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Caring for an aging parent or a loved one who is ill or disabled requires a lot of time, as well as physical and emotional energy.
What's the right way to approach it in a manner that is kind, yet also considers the needs of the person who is doing the caring?
The topic has been in the spotlight since the husband of B. Smith, Dan Gasby, opened up about his relationship with another woman as he cares for the famed restaurateur and lifestyle guru amid her ongoing battle with Alzheimer's disease.
People now live longer than ever, while nursing homes are expensive and isolating, so the need for caregivers is expected to increase and, in many cases, will fall to family members.
All too often, it will leave families stretched thin and carers sacrificing their own health in the process. So as baby boomers age, they will also need to take caring for their loved ones into consideration.
NBC News special anchor Maria Shriver understands the complexities and challenges that caregivers face. She became an advocate for families struggling with Alzheimer's when her late father Robert Sargent Shriver Jr. was diagnosed with the disease in 2003. She called their plight a "crisis."
"There are all kinds of people suffering as caregivers. It is heroic work 24/7. They get sick, they get depressed," Shriver said.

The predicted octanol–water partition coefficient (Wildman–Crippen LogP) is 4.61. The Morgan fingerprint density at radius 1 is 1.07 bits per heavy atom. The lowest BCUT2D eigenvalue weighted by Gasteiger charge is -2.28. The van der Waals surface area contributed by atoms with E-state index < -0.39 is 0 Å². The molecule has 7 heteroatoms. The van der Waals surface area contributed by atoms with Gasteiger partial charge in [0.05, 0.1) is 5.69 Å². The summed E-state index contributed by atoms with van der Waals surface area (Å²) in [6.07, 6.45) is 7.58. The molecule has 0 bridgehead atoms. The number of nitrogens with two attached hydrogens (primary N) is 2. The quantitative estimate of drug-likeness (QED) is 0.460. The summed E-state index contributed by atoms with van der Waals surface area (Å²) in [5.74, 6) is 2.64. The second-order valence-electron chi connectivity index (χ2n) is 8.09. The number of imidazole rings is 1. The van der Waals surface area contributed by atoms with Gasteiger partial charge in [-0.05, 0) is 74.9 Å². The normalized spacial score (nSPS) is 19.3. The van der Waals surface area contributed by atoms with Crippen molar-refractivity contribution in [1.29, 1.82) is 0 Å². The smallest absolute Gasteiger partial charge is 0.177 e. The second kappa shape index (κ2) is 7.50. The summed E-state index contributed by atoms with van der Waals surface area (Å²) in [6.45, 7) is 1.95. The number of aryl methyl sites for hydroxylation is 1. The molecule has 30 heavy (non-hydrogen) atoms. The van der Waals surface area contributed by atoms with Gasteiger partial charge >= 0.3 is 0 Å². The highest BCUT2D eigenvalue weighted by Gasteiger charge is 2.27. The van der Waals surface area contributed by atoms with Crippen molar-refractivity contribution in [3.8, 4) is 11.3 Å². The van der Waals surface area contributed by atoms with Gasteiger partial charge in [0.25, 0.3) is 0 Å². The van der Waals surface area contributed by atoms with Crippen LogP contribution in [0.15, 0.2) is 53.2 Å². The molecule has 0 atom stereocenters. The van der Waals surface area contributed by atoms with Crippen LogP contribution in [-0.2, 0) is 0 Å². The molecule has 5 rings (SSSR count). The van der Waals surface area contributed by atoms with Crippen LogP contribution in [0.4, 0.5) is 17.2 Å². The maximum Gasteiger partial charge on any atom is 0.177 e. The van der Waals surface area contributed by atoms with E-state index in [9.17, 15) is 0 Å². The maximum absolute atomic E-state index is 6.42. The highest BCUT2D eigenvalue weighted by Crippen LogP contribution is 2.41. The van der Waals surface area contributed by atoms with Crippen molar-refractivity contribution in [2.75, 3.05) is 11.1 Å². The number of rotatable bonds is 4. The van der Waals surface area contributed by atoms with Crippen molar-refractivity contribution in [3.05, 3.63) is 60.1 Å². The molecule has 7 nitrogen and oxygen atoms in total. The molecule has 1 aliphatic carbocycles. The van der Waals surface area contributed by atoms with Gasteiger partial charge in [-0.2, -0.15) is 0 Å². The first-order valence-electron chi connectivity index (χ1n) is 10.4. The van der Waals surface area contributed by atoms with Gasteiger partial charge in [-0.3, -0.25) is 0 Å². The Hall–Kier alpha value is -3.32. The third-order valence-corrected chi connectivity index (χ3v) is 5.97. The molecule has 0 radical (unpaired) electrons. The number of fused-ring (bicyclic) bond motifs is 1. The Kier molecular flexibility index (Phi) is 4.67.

"There are a lot of support groups out there so if you find yourself caregiving right now, the best suggestion — because it's so exhausting — is to reach out and get support."
Across America, family caregivers help parents, spouses, children and adults with disabilities to live independently. They prepare meals, manage medications, drive to doctors' appointments, help with bathing and dressing, perform complex medical tasks and more — all so loved ones can live at home.
In fact, seven in 10 older Americans will need long-term care to help with everyday activities during their lives, according to the U.S. Department of Health and Human Services.
Of the 16 million family caregivers, almost 60 percent suffer from high emotional stress, and 40 percent suffer from depression, according to the Alzheimer's Association.
Resources for families:
Alzheimer's Association 24/7 Helpline: 800-272-3900
Caring Across Generations is a nonprofit organization working to make caregiving more visible and valued, and to pass policies supporting the dignity of both those who receive and provide care: caringacross.org
National Association of Area Agencies on Aging: located around the nation, the agencies provide direct support to caregivers, primarily through the National Family Caregiver Support Program: n4a.org